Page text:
Summary of International Law on Human Trafficking

Office of United Nations High Commissioner for Human Rights


  1. The obligation to protect and support identified survivors of trafficking

Human trafficking most frequently impacts individuals who suffer from inequalities and insecurity such as poverty, lack of shelter, and lack of access to legitimate employment. When human trafficking victims are identified and escape the trafficking scenario, they often remain in an insecure and highly vulnerable position. The state thus has an obligation to support and protect them.

Protection and support might take the form of protection from further exploitation, medical attention, mental-health support, or protection from retaliation. The European Court of Human Rights decided in a well-known case that the state-party that identifies a likely human-trafficking victim undertakes the obligation to investigate and remove the individual from the trafficking situation. Failure to do so is a violation of the victim’s rights.[18]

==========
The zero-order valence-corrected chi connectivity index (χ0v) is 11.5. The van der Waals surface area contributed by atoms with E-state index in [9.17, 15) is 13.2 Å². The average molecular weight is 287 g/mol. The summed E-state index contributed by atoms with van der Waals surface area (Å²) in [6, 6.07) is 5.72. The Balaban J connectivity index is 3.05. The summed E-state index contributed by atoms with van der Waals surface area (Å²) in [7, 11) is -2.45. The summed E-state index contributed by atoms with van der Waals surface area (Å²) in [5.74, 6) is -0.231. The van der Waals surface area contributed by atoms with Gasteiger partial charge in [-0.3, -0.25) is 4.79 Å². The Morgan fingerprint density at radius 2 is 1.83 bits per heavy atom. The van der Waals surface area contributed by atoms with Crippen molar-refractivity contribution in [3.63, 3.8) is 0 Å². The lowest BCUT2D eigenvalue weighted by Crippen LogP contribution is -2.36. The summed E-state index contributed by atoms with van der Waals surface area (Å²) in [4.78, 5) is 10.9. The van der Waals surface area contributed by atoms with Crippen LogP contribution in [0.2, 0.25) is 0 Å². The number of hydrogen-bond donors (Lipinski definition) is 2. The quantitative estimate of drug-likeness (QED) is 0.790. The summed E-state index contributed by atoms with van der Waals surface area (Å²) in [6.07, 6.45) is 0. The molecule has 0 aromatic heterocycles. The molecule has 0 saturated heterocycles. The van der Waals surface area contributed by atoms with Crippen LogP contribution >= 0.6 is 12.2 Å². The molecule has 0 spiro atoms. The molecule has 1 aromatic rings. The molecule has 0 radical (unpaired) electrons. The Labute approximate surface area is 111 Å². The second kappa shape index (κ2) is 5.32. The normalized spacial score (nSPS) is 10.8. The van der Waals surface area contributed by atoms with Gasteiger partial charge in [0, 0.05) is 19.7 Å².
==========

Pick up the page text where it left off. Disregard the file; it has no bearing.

Human-trafficking survivors have the right to participate in the legal proceedings relating to their trafficking. They might be called as witnesses in a criminal proceeding against the trafficker, or might provide a victim-impact statement for sentencing. Survivors might bring civil proceedings in their own names against traffickers. In doing so, survivors have the rights to legal information, assistance, input, and to make their own decisions in legal matters.

Trafficked migrants who are present in a country unlawfully have rights specific to that circumstance. Some legal instruments grant a time of reflection and recovery, so that survivors can learn and consider their options. Others grant temporary legal residence conditioned upon cooperation with ongoing legal proceedings against their trafficker. And some countries grant temporary residence status on humanitarian grounds without the condition that they take part in legal proceedings.